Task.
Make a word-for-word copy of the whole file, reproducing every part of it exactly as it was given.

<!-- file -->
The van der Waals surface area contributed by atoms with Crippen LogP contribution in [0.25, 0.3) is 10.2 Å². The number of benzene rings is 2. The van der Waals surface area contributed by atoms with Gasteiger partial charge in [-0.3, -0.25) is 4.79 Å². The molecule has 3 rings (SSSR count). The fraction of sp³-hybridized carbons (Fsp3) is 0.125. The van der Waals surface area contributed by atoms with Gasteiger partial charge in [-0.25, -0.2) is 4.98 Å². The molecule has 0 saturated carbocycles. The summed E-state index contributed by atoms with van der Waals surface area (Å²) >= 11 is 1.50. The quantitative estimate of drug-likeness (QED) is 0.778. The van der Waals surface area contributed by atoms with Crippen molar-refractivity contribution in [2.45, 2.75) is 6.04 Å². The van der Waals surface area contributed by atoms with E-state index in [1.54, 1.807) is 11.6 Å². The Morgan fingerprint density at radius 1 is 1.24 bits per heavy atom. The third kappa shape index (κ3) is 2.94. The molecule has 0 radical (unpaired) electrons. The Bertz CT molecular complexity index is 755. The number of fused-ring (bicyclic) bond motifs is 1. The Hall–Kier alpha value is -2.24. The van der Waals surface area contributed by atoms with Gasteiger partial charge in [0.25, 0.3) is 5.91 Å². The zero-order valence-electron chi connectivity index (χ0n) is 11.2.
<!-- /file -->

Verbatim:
The van der Waals surface area contributed by atoms with Crippen LogP contribution in [0.25, 0.3) is 10.2 Å². The number of benzene rings is 2. The van der Waals surface area contributed by atoms with Gasteiger partial charge in [-0.3, -0.25) is 4.79 Å². The molecule has 3 rings (SSSR count). The fraction of sp³-hybridized carbons (Fsp3) is 0.125. The van der Waals surface area contributed by atoms with Gasteiger partial charge in [-0.25, -0.2) is 4.98 Å². The molecule has 0 saturated carbocycles. The summed E-state index contributed by atoms with van der Waals surface area (Å²) >= 11 is 1.50. The quantitative estimate of drug-likeness (QED) is 0.778. The van der Waals surface area contributed by atoms with Crippen molar-refractivity contribution in [2.45, 2.75) is 6.04 Å². The van der Waals surface area contributed by atoms with E-state index in [1.54, 1.807) is 11.6 Å². The Morgan fingerprint density at radius 1 is 1.24 bits per heavy atom. The third kappa shape index (κ3) is 2.94. The molecule has 0 radical (unpaired) electrons. The Bertz CT molecular complexity index is 755. The number of fused-ring (bicyclic) bond motifs is 1. The Hall–Kier alpha value is -2.24. The van der Waals surface area contributed by atoms with Gasteiger partial charge in [0.25, 0.3) is 5.91 Å². The zero-order valence-electron chi connectivity index (χ0n) is 11.2.